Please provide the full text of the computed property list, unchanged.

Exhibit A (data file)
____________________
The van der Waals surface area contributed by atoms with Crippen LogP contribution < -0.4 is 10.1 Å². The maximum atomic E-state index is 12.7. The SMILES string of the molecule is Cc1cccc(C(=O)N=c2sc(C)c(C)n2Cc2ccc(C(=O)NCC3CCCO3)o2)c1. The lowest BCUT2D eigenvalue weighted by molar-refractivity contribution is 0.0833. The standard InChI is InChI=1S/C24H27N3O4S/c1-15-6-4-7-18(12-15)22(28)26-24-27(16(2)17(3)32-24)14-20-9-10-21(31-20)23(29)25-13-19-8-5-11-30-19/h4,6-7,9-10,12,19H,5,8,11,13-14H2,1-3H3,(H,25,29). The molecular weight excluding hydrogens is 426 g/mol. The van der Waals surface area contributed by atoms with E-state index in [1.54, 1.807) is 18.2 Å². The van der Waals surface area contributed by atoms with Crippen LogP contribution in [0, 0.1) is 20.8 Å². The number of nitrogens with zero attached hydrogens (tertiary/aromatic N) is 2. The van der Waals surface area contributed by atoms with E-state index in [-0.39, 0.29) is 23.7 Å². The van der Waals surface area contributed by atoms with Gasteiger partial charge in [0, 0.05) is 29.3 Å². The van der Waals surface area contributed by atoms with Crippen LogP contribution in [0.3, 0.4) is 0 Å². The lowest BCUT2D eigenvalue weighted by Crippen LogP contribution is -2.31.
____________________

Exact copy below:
The van der Waals surface area contributed by atoms with Crippen LogP contribution < -0.4 is 10.1 Å². The maximum atomic E-state index is 12.7. The SMILES string of the molecule is Cc1cccc(C(=O)N=c2sc(C)c(C)n2Cc2ccc(C(=O)NCC3CCCO3)o2)c1. The lowest BCUT2D eigenvalue weighted by molar-refractivity contribution is 0.0833. The standard InChI is InChI=1S/C24H27N3O4S/c1-15-6-4-7-18(12-15)22(28)26-24-27(16(2)17(3)32-24)14-20-9-10-21(31-20)23(29)25-13-19-8-5-11-30-19/h4,6-7,9-10,12,19H,5,8,11,13-14H2,1-3H3,(H,25,29). The molecular weight excluding hydrogens is 426 g/mol. The van der Waals surface area contributed by atoms with E-state index in [1.54, 1.807) is 18.2 Å². The van der Waals surface area contributed by atoms with Crippen LogP contribution in [0, 0.1) is 20.8 Å². The number of nitrogens with zero attached hydrogens (tertiary/aromatic N) is 2. The van der Waals surface area contributed by atoms with E-state index in [-0.39, 0.29) is 23.7 Å². The van der Waals surface area contributed by atoms with Gasteiger partial charge in [0, 0.05) is 29.3 Å². The van der Waals surface area contributed by atoms with Crippen LogP contribution in [0.3, 0.4) is 0 Å². The lowest BCUT2D eigenvalue weighted by Crippen LogP contribution is -2.31.